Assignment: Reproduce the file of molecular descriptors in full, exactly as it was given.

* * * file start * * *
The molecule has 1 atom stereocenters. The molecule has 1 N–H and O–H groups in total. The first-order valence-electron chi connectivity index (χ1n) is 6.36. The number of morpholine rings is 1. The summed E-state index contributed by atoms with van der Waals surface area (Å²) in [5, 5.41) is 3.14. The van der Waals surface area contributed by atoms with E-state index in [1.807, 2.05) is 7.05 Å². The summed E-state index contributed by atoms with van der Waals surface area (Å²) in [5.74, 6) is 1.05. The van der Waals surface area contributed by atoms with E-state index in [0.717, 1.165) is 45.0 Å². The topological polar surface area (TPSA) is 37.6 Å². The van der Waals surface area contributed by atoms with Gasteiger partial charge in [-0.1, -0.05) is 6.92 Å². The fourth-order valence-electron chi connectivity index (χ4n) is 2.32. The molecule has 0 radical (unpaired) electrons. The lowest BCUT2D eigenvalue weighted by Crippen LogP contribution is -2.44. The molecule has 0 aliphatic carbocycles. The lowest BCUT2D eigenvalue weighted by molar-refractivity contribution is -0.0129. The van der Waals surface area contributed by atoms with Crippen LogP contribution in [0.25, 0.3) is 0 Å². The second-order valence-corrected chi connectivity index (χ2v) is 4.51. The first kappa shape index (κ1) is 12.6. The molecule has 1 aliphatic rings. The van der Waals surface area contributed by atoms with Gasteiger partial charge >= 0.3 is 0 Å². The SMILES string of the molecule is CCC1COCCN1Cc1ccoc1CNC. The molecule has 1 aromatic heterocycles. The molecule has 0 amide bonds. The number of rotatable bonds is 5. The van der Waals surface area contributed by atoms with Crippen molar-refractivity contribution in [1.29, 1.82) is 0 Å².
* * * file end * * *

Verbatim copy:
The molecule has 1 atom stereocenters. The molecule has 1 N–H and O–H groups in total. The first-order valence-electron chi connectivity index (χ1n) is 6.36. The number of morpholine rings is 1. The summed E-state index contributed by atoms with van der Waals surface area (Å²) in [5, 5.41) is 3.14. The van der Waals surface area contributed by atoms with E-state index in [1.807, 2.05) is 7.05 Å². The summed E-state index contributed by atoms with van der Waals surface area (Å²) in [5.74, 6) is 1.05. The van der Waals surface area contributed by atoms with E-state index in [0.717, 1.165) is 45.0 Å². The topological polar surface area (TPSA) is 37.6 Å². The van der Waals surface area contributed by atoms with Gasteiger partial charge in [-0.1, -0.05) is 6.92 Å². The fourth-order valence-electron chi connectivity index (χ4n) is 2.32. The molecule has 0 radical (unpaired) electrons. The lowest BCUT2D eigenvalue weighted by Crippen LogP contribution is -2.44. The molecule has 0 aliphatic carbocycles. The lowest BCUT2D eigenvalue weighted by molar-refractivity contribution is -0.0129. The van der Waals surface area contributed by atoms with Crippen LogP contribution in [0.25, 0.3) is 0 Å². The second-order valence-corrected chi connectivity index (χ2v) is 4.51. The first kappa shape index (κ1) is 12.6. The molecule has 1 aliphatic rings. The van der Waals surface area contributed by atoms with Gasteiger partial charge >= 0.3 is 0 Å². The SMILES string of the molecule is CCC1COCCN1Cc1ccoc1CNC. The molecule has 1 aromatic heterocycles. The molecule has 0 amide bonds. The number of rotatable bonds is 5. The van der Waals surface area contributed by atoms with Crippen molar-refractivity contribution in [1.29, 1.82) is 0 Å².